Young Adult novels focused on LGBTQ2 characters and narratives are currently some of the most popular titles among all youth. Novels and feature films such Becky Albertalli’s Simon versus the Homo Sapiens Agenda are dominating bestsellers lists this year. Narratives featuring relatable LBGTQ2 characters, including storylines around how they make it through difficult times, can help the reader normalize their sense of self-identity. In a research study from the University of Northern British Columbia, it was found that LGTBQ2 youth, when searching for [health] information, sought not only validity in information, but also a feeling of safety when searching and accessing this highly sensitive information in their lives.[1]

Public libraries are welcoming spaces for LGBTQ2 youth. Youth programs are created without sexual orientation or personal identity in mind. Instead, the focus is on engaging, educating and making sure that youth are having fun, meeting others their own age, and interacting in a friendly and safe environment.

A sign welcoming all cultures, beliefs, orientations, genders, people.Did you know that LGBTQ2 youth are at a higher risk for suffering from issues related to mental health than others their age? LGBTQ2 youth face greater stigmatization and societal pressure to conform to perceived heteronormative expectations and, in turn, are more likely to internalize their struggles, putting their mental health at risk.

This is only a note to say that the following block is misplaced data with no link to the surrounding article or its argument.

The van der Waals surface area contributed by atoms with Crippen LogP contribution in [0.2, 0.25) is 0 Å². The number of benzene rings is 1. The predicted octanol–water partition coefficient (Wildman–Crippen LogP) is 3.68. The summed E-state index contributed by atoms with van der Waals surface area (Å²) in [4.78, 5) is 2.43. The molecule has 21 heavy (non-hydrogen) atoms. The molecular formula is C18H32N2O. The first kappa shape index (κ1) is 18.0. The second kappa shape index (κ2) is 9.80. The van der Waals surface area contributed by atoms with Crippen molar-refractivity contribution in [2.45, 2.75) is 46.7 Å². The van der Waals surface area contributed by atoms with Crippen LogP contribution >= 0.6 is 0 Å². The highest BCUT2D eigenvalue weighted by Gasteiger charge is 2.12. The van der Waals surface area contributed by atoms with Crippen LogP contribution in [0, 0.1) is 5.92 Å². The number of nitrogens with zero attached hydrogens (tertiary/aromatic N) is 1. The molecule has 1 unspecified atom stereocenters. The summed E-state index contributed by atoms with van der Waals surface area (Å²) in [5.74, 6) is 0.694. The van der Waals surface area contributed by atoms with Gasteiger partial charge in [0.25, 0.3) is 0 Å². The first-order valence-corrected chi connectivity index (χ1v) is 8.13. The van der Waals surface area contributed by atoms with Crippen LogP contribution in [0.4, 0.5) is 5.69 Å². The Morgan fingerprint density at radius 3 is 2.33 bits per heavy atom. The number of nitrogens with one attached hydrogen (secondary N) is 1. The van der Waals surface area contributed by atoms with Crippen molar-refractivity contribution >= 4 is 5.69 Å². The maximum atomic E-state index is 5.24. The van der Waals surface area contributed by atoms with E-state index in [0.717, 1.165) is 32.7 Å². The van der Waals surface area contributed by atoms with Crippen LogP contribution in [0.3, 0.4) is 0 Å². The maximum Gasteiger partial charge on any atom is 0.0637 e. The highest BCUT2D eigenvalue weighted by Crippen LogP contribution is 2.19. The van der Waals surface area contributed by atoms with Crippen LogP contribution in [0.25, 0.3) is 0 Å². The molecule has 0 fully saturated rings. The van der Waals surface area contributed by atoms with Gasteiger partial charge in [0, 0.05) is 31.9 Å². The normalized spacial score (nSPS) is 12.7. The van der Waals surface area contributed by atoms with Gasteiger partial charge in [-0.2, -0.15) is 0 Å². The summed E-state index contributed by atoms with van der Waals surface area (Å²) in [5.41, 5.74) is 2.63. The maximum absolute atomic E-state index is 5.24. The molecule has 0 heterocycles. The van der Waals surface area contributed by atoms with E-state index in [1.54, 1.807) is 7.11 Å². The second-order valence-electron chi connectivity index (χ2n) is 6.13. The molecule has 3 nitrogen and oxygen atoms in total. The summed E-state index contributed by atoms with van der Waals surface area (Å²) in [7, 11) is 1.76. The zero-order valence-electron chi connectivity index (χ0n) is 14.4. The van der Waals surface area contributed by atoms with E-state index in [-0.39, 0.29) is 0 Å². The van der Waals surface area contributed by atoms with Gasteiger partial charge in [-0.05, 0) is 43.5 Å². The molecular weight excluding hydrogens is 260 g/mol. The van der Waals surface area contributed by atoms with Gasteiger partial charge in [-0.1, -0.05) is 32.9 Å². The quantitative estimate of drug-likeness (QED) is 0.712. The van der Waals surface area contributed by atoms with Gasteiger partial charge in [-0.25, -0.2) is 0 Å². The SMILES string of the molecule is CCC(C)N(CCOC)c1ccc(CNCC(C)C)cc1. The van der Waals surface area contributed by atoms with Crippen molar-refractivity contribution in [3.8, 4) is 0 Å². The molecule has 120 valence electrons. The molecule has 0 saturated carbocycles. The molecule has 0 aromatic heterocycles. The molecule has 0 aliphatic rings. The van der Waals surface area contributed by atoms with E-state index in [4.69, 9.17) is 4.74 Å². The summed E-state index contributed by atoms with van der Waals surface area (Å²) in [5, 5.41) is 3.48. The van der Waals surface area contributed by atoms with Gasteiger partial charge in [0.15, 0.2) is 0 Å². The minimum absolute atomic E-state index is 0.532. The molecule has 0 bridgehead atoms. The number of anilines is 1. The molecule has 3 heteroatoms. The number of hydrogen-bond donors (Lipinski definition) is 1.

This stigmatization is generated by a variety of factors, including:

  • Popular culture perpetuating heterosexual norms – e.g. boys and girls dating, getting married, etc. – and sensationalizing non-heterosexual experiences.
  • Lack of mental health and general health information directly oriented toward LGBTQ2 members in communities.
  • Fear of coming out and concern about not being accepted by friends, family, and social groups.

By providing inclusive spaces, like the public library, that are accepting of everyone, regardless of their personal identity or sexual orientation, we can support their mental and physical safety.

Safe and inclusive spaces prevent stigma, by providing youth with a neutral ground where they can be themselves. These spaces can exist anywhere, whether it’s a school classroom, workplace, or the family household. Creating these spaces is achievable as long as the adults and mentors in the lives of these youth take the time to advocate for their basic needs.

These principles are applicable in any environment. Public libraries are a great example of how these values can be applied to a diverse and complex environment, as the mandate of many public libraries is to meet the basic needs of each and every patron.

Encouraging LGBTQ2 youth to embrace safe and inclusive spaces all around them ensures they have areas of solitude where acceptance of all identities is guaranteed, and where they can be themselves.

Contact your local libraries and see what resources and information is available for LGBTQ2 youth; you may be surprised what you’ll find!